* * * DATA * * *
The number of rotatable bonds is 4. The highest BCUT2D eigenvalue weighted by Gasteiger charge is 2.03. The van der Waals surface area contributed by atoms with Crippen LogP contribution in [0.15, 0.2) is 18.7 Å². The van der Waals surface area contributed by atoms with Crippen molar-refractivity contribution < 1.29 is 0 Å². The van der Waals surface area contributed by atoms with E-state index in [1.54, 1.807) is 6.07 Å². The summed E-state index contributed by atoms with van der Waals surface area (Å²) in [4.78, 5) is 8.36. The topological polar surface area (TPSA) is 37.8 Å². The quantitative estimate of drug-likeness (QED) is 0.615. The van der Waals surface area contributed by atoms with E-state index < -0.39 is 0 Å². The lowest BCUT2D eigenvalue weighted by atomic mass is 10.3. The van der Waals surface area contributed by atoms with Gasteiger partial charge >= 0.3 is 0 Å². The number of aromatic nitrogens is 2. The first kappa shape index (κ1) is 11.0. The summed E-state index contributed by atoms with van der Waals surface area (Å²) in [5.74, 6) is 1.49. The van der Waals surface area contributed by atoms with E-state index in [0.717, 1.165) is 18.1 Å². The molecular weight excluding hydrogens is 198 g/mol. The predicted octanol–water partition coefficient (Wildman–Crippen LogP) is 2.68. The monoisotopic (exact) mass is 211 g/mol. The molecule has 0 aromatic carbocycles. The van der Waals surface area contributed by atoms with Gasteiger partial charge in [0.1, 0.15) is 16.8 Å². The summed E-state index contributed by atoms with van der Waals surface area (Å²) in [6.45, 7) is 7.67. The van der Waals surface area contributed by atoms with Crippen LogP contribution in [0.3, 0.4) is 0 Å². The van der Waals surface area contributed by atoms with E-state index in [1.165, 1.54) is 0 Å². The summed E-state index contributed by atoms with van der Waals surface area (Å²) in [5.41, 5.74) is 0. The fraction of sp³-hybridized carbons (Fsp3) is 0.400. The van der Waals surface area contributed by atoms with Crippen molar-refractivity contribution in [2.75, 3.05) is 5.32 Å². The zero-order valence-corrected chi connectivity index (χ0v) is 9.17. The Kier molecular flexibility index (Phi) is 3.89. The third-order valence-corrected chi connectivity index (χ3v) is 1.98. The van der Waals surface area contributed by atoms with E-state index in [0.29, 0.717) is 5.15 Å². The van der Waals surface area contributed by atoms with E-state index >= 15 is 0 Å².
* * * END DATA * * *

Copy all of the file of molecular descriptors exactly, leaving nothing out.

The number of rotatable bonds is 4. The highest BCUT2D eigenvalue weighted by Gasteiger charge is 2.03. The van der Waals surface area contributed by atoms with Crippen LogP contribution in [0.15, 0.2) is 18.7 Å². The van der Waals surface area contributed by atoms with Crippen molar-refractivity contribution < 1.29 is 0 Å². The van der Waals surface area contributed by atoms with E-state index in [1.54, 1.807) is 6.07 Å². The summed E-state index contributed by atoms with van der Waals surface area (Å²) in [4.78, 5) is 8.36. The topological polar surface area (TPSA) is 37.8 Å². The quantitative estimate of drug-likeness (QED) is 0.615. The van der Waals surface area contributed by atoms with E-state index < -0.39 is 0 Å². The lowest BCUT2D eigenvalue weighted by atomic mass is 10.3. The van der Waals surface area contributed by atoms with Gasteiger partial charge >= 0.3 is 0 Å². The number of aromatic nitrogens is 2. The first kappa shape index (κ1) is 11.0. The summed E-state index contributed by atoms with van der Waals surface area (Å²) in [5.74, 6) is 1.49. The van der Waals surface area contributed by atoms with E-state index in [0.717, 1.165) is 18.1 Å². The molecular weight excluding hydrogens is 198 g/mol. The predicted octanol–water partition coefficient (Wildman–Crippen LogP) is 2.68. The monoisotopic (exact) mass is 211 g/mol. The molecule has 0 aromatic carbocycles. The van der Waals surface area contributed by atoms with Gasteiger partial charge in [0.1, 0.15) is 16.8 Å². The summed E-state index contributed by atoms with van der Waals surface area (Å²) in [6.45, 7) is 7.67. The van der Waals surface area contributed by atoms with Crippen LogP contribution in [0.3, 0.4) is 0 Å². The van der Waals surface area contributed by atoms with E-state index in [1.165, 1.54) is 0 Å². The summed E-state index contributed by atoms with van der Waals surface area (Å²) in [5.41, 5.74) is 0. The fraction of sp³-hybridized carbons (Fsp3) is 0.400. The van der Waals surface area contributed by atoms with Crippen molar-refractivity contribution in [2.75, 3.05) is 5.32 Å². The zero-order valence-corrected chi connectivity index (χ0v) is 9.17. The Kier molecular flexibility index (Phi) is 3.89. The third-order valence-corrected chi connectivity index (χ3v) is 1.98. The van der Waals surface area contributed by atoms with E-state index in [0.29, 0.717) is 5.15 Å². The van der Waals surface area contributed by atoms with E-state index >= 15 is 0 Å².